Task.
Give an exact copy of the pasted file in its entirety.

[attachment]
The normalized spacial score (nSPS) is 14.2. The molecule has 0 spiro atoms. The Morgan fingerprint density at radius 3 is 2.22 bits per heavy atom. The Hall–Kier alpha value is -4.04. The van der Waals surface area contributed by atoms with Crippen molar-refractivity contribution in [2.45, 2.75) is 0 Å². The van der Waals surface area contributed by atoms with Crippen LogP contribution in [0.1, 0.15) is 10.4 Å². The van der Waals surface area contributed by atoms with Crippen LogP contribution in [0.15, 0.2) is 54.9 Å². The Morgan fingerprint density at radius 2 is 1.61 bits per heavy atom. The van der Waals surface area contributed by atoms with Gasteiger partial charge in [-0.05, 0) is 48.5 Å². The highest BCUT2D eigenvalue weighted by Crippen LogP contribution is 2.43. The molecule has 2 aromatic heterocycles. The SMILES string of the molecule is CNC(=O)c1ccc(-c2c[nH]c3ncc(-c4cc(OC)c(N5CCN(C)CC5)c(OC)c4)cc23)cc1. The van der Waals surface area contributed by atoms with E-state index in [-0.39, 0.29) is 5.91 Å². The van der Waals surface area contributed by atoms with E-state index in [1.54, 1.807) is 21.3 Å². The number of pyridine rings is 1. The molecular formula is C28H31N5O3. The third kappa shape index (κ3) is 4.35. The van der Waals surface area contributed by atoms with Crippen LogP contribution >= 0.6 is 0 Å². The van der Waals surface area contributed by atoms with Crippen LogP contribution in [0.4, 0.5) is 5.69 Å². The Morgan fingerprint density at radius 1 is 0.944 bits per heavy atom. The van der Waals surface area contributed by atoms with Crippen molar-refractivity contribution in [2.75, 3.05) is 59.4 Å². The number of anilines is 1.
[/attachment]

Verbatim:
The normalized spacial score (nSPS) is 14.2. The molecule has 0 spiro atoms. The Morgan fingerprint density at radius 3 is 2.22 bits per heavy atom. The Hall–Kier alpha value is -4.04. The van der Waals surface area contributed by atoms with Crippen molar-refractivity contribution in [2.45, 2.75) is 0 Å². The van der Waals surface area contributed by atoms with Crippen LogP contribution in [0.1, 0.15) is 10.4 Å². The van der Waals surface area contributed by atoms with Crippen LogP contribution in [0.15, 0.2) is 54.9 Å². The Morgan fingerprint density at radius 2 is 1.61 bits per heavy atom. The van der Waals surface area contributed by atoms with Gasteiger partial charge in [-0.05, 0) is 48.5 Å². The highest BCUT2D eigenvalue weighted by Crippen LogP contribution is 2.43. The molecule has 2 aromatic heterocycles. The SMILES string of the molecule is CNC(=O)c1ccc(-c2c[nH]c3ncc(-c4cc(OC)c(N5CCN(C)CC5)c(OC)c4)cc23)cc1. The van der Waals surface area contributed by atoms with E-state index in [-0.39, 0.29) is 5.91 Å². The van der Waals surface area contributed by atoms with E-state index in [1.54, 1.807) is 21.3 Å². The number of pyridine rings is 1. The molecular formula is C28H31N5O3. The third kappa shape index (κ3) is 4.35. The van der Waals surface area contributed by atoms with Crippen LogP contribution >= 0.6 is 0 Å². The van der Waals surface area contributed by atoms with Crippen LogP contribution in [0.4, 0.5) is 5.69 Å². The Morgan fingerprint density at radius 1 is 0.944 bits per heavy atom. The van der Waals surface area contributed by atoms with Crippen molar-refractivity contribution in [2.75, 3.05) is 59.4 Å². The number of anilines is 1.